Health Alerts
  • Brazil: Uptick in mosquito-borne viruses

    The state of Minas Gerais has recorded an almost 20 percent rise in dengue fever cases during October compared with the same month last year. It takes the year-to-date figures for dengue infections to 27,045 (13 deaths + 11 under investigation). Chikungunya has also continued to be a public health issue: 17,403 suspected cases and at least 10 related deaths; while there were over 700 suspected Zika virus cases. Read more (translate from Portuguese).

    Advice for travellers: Dengue is spread by two types of Aedes mosquitoes. Both breed close to dwellings, are found in shady areas and bite mainly during the daylight hours, making them difficult to avoid outdoors. Travellers should cover up with long-sleeved tops, long pants, and shoes and socks when mosquitoes are most active. Apply repellent containing an active ingredient, such as DEET, Picaridin, or PMD when outdoors to all exposed skin. Read more about dengue fever and preventing insect bites.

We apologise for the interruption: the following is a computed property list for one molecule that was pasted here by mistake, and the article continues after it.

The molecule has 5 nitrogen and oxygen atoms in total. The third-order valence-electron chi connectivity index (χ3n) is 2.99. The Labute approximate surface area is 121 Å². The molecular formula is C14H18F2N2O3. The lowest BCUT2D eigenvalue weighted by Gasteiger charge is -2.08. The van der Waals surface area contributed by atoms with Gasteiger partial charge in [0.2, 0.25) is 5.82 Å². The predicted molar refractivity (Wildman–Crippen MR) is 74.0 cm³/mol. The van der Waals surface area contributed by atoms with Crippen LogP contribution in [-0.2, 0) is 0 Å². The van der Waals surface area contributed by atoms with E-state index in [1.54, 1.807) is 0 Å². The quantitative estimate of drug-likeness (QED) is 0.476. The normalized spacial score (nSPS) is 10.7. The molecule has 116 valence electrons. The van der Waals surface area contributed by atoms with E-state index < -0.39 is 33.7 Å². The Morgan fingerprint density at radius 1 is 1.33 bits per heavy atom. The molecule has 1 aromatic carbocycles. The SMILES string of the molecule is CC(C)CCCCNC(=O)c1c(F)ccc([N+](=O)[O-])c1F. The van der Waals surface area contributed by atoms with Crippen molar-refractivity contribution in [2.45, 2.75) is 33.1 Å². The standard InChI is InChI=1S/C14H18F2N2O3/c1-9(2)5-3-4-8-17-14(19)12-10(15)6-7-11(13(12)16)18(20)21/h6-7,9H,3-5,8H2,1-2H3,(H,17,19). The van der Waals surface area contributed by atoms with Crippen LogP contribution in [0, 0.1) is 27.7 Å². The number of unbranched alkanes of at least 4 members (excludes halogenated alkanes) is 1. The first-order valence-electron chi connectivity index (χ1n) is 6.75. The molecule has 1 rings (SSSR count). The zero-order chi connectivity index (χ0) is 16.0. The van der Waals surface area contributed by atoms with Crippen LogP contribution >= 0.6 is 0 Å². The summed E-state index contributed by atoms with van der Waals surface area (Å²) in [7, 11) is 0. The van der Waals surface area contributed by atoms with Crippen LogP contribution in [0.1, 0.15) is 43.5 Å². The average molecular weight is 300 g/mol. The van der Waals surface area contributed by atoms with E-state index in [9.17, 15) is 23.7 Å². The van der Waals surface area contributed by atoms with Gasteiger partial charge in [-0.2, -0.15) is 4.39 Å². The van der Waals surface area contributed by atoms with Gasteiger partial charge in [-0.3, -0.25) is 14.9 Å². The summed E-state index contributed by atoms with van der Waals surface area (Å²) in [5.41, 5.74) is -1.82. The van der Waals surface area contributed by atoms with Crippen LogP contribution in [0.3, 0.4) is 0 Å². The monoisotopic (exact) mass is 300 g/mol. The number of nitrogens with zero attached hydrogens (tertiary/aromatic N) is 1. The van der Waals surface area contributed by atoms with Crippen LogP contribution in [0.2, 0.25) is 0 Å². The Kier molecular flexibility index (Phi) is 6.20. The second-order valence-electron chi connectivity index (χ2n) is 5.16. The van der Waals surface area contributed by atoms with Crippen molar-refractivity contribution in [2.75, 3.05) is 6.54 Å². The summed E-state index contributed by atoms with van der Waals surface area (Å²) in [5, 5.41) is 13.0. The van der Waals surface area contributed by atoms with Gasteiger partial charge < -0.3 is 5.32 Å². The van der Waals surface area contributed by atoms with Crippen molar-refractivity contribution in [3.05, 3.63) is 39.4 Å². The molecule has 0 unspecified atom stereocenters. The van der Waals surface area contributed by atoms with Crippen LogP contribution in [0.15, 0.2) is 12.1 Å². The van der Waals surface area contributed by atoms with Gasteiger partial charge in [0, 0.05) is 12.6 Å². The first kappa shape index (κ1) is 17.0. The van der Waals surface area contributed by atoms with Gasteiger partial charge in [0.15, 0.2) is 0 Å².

Burkina Faso: Surge in dengue causes alarm

    The latest World Health Organization (WHO) weekly bulletin from its African office provides an update on the dengue fever outbreak (reported in our Oct 26 alerts), describing the rise in cases as exponential ‘particularly in the Central Region of the country, around the capital city, Ougadougou.’  

    Cuba: Zika risk now high

    Travellers to Cuba are being warned that the risk of Zika virus infection is now high after 20 Europeans were confirmed to have contracted the virus during travel over the past 3 months. Increased precautions relating to pregnancy – current and planned – are among those being advised if travelling to the region. Read more.

    Advice for travellers: Zika’s symptoms include a rash, pain in the joints, and the eye condition, conjunctivitis lasting 4-7 days. Long-term ill-effects are rare, although the joint pain may linger for weeks, even months. Like dengue and chikungunya, Zika is spread by Aedes mosquitoes which bite by day and are found in urban setting, including leafy gardens and outdoor restaurants – even in upmarket hotels and resorts. Transmission of Zika virus has also occurred during pregnancy, breastfeeding, sexually and also through blood or blood products. Travellers should take particular care to avoid being bitten just after sunrise and just before sunset, the main feeding time for Aedes mosquitoes. All travellers, but particularly pregnant women or those planning pregnancy, should seek medical advice before travel to Zika-affected areas. Read information on smartraveller (DFAT).

    Fiji: Dengue season underway